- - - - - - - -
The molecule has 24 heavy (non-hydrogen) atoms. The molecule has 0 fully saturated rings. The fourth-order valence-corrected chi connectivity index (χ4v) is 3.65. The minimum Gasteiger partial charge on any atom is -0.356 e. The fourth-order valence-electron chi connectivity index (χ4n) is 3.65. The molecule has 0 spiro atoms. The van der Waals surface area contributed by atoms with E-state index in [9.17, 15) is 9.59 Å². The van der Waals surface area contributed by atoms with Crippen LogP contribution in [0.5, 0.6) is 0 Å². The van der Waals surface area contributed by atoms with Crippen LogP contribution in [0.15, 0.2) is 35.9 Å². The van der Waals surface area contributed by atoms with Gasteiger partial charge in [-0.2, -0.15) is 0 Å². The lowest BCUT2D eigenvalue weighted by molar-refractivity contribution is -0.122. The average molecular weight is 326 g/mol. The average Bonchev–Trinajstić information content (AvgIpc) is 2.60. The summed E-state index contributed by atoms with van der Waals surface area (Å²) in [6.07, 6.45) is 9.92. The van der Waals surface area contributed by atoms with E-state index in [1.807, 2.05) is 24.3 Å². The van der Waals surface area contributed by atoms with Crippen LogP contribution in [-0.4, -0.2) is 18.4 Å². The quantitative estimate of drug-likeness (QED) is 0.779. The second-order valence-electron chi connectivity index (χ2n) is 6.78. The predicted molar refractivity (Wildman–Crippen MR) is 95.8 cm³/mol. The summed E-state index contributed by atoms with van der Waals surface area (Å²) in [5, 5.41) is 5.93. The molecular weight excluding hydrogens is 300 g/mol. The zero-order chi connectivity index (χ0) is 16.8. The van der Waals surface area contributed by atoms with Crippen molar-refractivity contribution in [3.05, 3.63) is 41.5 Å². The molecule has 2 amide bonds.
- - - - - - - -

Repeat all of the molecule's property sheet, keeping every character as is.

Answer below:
The molecule has 24 heavy (non-hydrogen) atoms. The molecule has 0 fully saturated rings. The fourth-order valence-corrected chi connectivity index (χ4v) is 3.65. The minimum Gasteiger partial charge on any atom is -0.356 e. The fourth-order valence-electron chi connectivity index (χ4n) is 3.65. The molecule has 0 spiro atoms. The van der Waals surface area contributed by atoms with E-state index in [9.17, 15) is 9.59 Å². The van der Waals surface area contributed by atoms with Crippen LogP contribution in [0.5, 0.6) is 0 Å². The van der Waals surface area contributed by atoms with Crippen LogP contribution in [0.15, 0.2) is 35.9 Å². The van der Waals surface area contributed by atoms with Gasteiger partial charge in [-0.2, -0.15) is 0 Å². The lowest BCUT2D eigenvalue weighted by molar-refractivity contribution is -0.122. The average molecular weight is 326 g/mol. The average Bonchev–Trinajstić information content (AvgIpc) is 2.60. The summed E-state index contributed by atoms with van der Waals surface area (Å²) in [6.07, 6.45) is 9.92. The van der Waals surface area contributed by atoms with E-state index in [1.807, 2.05) is 24.3 Å². The van der Waals surface area contributed by atoms with Crippen LogP contribution in [-0.4, -0.2) is 18.4 Å². The quantitative estimate of drug-likeness (QED) is 0.779. The second-order valence-electron chi connectivity index (χ2n) is 6.78. The predicted molar refractivity (Wildman–Crippen MR) is 95.8 cm³/mol. The summed E-state index contributed by atoms with van der Waals surface area (Å²) in [5, 5.41) is 5.93. The molecular weight excluding hydrogens is 300 g/mol. The zero-order chi connectivity index (χ0) is 16.8. The van der Waals surface area contributed by atoms with Crippen molar-refractivity contribution in [3.05, 3.63) is 41.5 Å². The molecule has 2 amide bonds.